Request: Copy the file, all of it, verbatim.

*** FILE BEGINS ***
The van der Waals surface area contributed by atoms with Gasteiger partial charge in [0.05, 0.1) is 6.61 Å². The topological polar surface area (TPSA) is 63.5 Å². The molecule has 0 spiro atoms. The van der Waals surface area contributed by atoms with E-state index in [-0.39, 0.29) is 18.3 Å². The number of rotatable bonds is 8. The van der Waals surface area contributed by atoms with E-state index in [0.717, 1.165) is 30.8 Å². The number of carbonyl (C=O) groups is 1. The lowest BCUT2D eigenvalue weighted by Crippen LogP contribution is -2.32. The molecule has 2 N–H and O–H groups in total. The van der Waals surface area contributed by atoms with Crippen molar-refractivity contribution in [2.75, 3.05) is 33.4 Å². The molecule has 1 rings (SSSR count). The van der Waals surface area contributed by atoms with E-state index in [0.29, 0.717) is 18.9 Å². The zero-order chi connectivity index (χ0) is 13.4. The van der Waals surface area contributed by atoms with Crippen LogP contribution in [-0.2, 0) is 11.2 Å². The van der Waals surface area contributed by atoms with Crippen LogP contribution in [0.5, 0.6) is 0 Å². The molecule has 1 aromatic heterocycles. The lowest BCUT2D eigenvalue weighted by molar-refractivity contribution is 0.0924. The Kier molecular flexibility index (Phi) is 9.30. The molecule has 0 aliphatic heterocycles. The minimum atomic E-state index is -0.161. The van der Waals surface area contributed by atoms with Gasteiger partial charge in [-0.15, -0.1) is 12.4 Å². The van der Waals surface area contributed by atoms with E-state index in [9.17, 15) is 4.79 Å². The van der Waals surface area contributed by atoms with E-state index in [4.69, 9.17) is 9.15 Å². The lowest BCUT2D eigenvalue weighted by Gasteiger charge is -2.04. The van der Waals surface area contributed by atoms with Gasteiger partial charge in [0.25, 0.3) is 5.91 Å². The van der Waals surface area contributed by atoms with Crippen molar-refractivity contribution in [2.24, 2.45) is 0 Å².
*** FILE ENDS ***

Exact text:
The van der Waals surface area contributed by atoms with Gasteiger partial charge in [0.05, 0.1) is 6.61 Å². The topological polar surface area (TPSA) is 63.5 Å². The molecule has 0 spiro atoms. The van der Waals surface area contributed by atoms with E-state index in [-0.39, 0.29) is 18.3 Å². The number of rotatable bonds is 8. The van der Waals surface area contributed by atoms with E-state index in [0.717, 1.165) is 30.8 Å². The number of carbonyl (C=O) groups is 1. The lowest BCUT2D eigenvalue weighted by Crippen LogP contribution is -2.32. The molecule has 2 N–H and O–H groups in total. The van der Waals surface area contributed by atoms with Crippen molar-refractivity contribution in [2.75, 3.05) is 33.4 Å². The molecule has 1 rings (SSSR count). The van der Waals surface area contributed by atoms with E-state index in [0.29, 0.717) is 18.9 Å². The zero-order chi connectivity index (χ0) is 13.4. The van der Waals surface area contributed by atoms with Crippen LogP contribution in [-0.2, 0) is 11.2 Å². The van der Waals surface area contributed by atoms with Crippen LogP contribution in [0.5, 0.6) is 0 Å². The molecule has 1 aromatic heterocycles. The lowest BCUT2D eigenvalue weighted by molar-refractivity contribution is 0.0924. The Kier molecular flexibility index (Phi) is 9.30. The molecule has 0 aliphatic heterocycles. The minimum atomic E-state index is -0.161. The van der Waals surface area contributed by atoms with Gasteiger partial charge in [-0.15, -0.1) is 12.4 Å². The van der Waals surface area contributed by atoms with E-state index in [9.17, 15) is 4.79 Å². The van der Waals surface area contributed by atoms with E-state index in [4.69, 9.17) is 9.15 Å². The lowest BCUT2D eigenvalue weighted by Gasteiger charge is -2.04. The van der Waals surface area contributed by atoms with Gasteiger partial charge in [0.25, 0.3) is 5.91 Å². The van der Waals surface area contributed by atoms with Crippen molar-refractivity contribution in [2.24, 2.45) is 0 Å².